Since 2006, leading interactive publishers like Google, Yahoo! and Microsoft and leading enterprises like CoStar Group, Tableau Software and CoreLogic have utilized Urban Mapping’s geospatial data and technology. For more information, please visit www.urbanmapping.com. This position pays a competitive base salary + benefits, including paid vacation, health insurance, stock options, training/education. Urban Mapping is centrally located in San Francisco’s Financial District. Relocation assistance is available, as is sponsorship for work authorization (H-1B or TN NAFTA).
PyPg Day 2013, otherwise known as PostgreSQL Day at PyCon US is happening on March 13 at the Santa Clara Convention Center and UMI is proud to sponsor the event, getting us premium logo placement on banners and tees! We’ll have some of our engineering staff there to learn, educate, mingle and have fun. If you are interested in attending, don’t delay, register today!
Postgres and Python are both vibrant communities that have much in common. Both at their core are open communities that believe in making the world better through the software they release. Beyond the similarities in the communities, many Python users are Postgres users and vice-versa. The overlap in users between these communities allowing the opportunity for both to benefit from closely timed and coordinated events it makes it easier on attendees of both.
PyPgDay 2013 will be a full-day event with talks about PostgreSQL and Python, including talks by contributors to PostgreSQL, Django, PostGIS, and Python. Half the talks will help PostgreSQL DBAs, and the other half will focus on developing Python applications using Postgres features. There will also be a party in the evening.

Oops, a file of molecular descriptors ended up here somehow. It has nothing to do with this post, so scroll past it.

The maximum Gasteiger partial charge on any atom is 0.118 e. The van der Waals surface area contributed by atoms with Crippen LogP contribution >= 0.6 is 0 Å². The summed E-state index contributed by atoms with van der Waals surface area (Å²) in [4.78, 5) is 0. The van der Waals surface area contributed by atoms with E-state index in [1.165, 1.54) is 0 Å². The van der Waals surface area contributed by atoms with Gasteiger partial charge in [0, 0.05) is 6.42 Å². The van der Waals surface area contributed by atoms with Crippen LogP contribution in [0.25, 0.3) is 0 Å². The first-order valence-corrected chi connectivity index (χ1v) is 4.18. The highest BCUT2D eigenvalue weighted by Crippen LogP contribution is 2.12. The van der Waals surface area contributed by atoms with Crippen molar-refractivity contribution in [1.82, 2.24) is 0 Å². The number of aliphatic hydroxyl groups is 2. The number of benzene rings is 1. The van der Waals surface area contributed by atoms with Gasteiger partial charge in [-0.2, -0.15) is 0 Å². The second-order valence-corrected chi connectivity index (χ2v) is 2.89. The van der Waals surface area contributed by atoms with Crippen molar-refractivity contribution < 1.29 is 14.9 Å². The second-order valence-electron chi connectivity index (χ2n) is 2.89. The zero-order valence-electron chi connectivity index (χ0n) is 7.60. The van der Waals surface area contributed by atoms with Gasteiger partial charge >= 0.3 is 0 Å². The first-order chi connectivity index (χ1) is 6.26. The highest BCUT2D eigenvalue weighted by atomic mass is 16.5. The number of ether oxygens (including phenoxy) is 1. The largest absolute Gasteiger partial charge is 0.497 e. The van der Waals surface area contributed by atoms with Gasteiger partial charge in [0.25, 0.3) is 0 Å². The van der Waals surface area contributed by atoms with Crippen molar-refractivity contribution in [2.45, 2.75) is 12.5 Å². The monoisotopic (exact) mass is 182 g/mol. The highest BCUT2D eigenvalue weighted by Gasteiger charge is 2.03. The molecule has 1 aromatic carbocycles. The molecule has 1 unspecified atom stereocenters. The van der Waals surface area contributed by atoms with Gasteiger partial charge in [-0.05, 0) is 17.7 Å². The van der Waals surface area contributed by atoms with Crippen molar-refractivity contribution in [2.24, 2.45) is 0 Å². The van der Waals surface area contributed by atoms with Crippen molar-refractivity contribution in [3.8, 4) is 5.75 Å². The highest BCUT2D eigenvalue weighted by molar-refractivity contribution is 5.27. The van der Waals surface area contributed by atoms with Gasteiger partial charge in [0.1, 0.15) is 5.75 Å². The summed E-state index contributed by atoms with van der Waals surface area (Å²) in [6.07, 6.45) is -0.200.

This year’s Urban Mapping holiday party is planned and ready for execution! Bring your season’s finest and be prepared to enjoy! This year we’ll be at Ozumo, right near the historic Embarcadero. Festivities begin early in the evening, but that’s only for Umibot and friends. We hope you can make it from 9pm until late.
For those cartographers out there, you are no doubt familiar with the adulterated “Chevalier” Commercial, Pictorial and Tourist Map of San Francisco From Latest U.S. Gov. and Official Surveys.
Summer reading list! Or not…but required reading at UMI. Why these three books?
- The Image of the City, Kevin Lynch – This is a seminal work of urban planning. Hard to believe it is 50+ years old, but still very relevant. However, wouldn’t it be nice to pen The Image of the Megapolis, a c.2013 follow up?
- The Elements of Style, Strunk & White – Nobody who communicates in English should be without this reference. It is indispensable and makes the decent writer a great writer. It encapsulates the economy of language.